9. A disabled person has an excuse not to do household chores

To be honest, I think I do quite well with household chores. However, there are times when I can’t be bothered to do the washing up, so I ask other people to do it, and no one ever judges me for being lazy. 

When I am staying at my parents’ house, I don’t do much to help at mealtimes like cutting vegetables, laying/clearing the table, washing up, emptying the dishwasher. I use the excuse of not wanting to get in the way or break something when really, I enjoy just sitting back and relaxing. If I leave my room in a mess, people don’t think I’m unhygienic and good for nothing. 

10. Disabled people can inspire others and give them a unique taste of life

A disabled person’s life is nearly never boring. There are too many struggles and too much attention. A day out with a disabled person is different and can be quite adventurous, especially for an able person who has a normal life – go to work at eight, sit at an office desk, break at ten thirty, lunch at twelve, go home at five. Relax, watch television until bedtime. 

And again they do the same thing 5 days a week and at the weekends, they relax, read, watch television, might walk the dog if they have one. It’s true, they can go out to a party or a pub more quickly than a disabled person, and they have fun, but as soon as they spend time with someone who’s in a wheelchair or has another disability, they realize how original it is. 

Yes, some people find it too difficult and sometimes un-enjoyable. Still, a lot of people find themselves having fun and appreciating what a disabled person does (going shopping) and how they do it (ask a stranger for help or try and reach the canned tomatoes on the top shelf with a stick).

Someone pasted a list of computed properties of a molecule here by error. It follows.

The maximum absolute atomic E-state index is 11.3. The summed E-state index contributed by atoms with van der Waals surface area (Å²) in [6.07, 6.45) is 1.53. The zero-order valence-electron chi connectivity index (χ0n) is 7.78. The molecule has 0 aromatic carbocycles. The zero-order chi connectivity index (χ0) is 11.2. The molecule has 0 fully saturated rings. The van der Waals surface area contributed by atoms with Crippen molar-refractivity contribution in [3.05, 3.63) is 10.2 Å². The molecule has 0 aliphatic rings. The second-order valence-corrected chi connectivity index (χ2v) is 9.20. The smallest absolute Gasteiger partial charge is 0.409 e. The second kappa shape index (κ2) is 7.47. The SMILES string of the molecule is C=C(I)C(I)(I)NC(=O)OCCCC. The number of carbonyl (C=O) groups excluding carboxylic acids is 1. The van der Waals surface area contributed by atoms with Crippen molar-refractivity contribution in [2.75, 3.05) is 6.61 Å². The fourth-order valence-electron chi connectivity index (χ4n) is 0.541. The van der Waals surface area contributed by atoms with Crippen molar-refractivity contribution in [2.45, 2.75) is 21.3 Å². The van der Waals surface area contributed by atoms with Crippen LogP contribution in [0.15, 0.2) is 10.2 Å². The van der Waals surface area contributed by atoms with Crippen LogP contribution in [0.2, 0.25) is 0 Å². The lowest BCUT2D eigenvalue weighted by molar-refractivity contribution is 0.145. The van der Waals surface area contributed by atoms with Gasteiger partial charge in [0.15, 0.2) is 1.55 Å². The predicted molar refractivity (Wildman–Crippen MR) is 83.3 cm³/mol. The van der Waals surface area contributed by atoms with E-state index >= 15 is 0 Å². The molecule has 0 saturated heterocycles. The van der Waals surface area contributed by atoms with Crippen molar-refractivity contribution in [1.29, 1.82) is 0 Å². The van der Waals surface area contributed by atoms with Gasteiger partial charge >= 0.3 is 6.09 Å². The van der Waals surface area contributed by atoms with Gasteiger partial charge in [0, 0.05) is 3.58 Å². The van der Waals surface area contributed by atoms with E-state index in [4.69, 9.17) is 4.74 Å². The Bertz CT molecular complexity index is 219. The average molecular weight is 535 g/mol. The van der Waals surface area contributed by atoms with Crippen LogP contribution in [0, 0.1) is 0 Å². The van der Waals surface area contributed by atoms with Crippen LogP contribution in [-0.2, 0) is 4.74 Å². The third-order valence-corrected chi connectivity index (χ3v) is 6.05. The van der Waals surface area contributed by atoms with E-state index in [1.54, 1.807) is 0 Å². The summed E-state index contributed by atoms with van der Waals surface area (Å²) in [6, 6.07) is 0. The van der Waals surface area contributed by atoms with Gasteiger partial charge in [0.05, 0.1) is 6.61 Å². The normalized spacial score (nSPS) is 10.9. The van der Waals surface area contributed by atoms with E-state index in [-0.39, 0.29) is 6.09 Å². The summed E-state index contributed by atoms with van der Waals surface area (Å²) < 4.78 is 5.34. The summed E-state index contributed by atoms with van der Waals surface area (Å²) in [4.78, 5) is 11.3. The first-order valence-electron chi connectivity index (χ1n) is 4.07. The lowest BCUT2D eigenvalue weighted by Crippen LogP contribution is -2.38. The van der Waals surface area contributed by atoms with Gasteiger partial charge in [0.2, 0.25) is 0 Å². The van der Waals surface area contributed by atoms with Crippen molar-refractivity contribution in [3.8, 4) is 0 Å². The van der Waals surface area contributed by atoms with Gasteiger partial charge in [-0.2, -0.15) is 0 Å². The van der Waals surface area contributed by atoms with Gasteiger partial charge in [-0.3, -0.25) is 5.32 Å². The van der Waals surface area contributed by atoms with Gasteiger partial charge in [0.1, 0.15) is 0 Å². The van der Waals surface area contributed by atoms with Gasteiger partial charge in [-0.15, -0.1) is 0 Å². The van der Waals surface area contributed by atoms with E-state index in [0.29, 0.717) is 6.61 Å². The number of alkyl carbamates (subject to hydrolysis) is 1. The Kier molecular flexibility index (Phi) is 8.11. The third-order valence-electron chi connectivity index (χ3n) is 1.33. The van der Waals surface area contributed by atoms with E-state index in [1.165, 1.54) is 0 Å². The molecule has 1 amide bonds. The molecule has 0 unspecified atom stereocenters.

When a friend goes out with me, they learn a lot about how most places are not wheelchair friendly and about how other people look at me and treat me. Or, if they spend time with me at home, they realize there is often little or no time to relax and watch television. By the time I’ve made supper, eaten, done the washing up, bathed, changed into pajamas, it’s all such nonsense that my friends and I just want to go to bed after that!

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Alalia Cardozo
Alalia Cardozo
Alalia Cardozo is a disabled author who writes mainly from experience. She published her first book at the age of 19 and has been writing ever since. Her condition has made her wheelchair-bound but that doesn’t stop her from doing what she wants. After she finished school, she studied at University for one year before traveling through Europe, Sailing across the Atlantic, traveling through India and finally settling down in Zambia. Alalia has written and given presentations about her life and ambitions, raising money for different, charitable programs. She comes from a big, English family who supports her with whatever she does and so does her friends who also help her to be included and to get where she wants to go despite her physical difficulties. Alalia is a blogger and keeps her friends and family updated with photos and non-fictional stories about life in Zambia
Alalia Cardozo
Alalia Cardozo
Alalia Cardozo is a disabled author who writes mainly from experience. She published her first book at the age of 19 and has been writing ever since. Her condition has made her wheelchair-bound but that doesn’t stop her from doing what she wants. After she finished school, she studied at University for one year before traveling through Europe, Sailing across the Atlantic, traveling through India and finally settling down in Zambia. Alalia has written and given presentations about her life and ambitions, raising money for different, charitable programs. She comes from a big, English family who supports her with whatever she does and so does her friends who also help her to be included and to get where she wants to go despite her physical difficulties. Alalia is a blogger and keeps her friends and family updated with photos and non-fictional stories about life in Zambia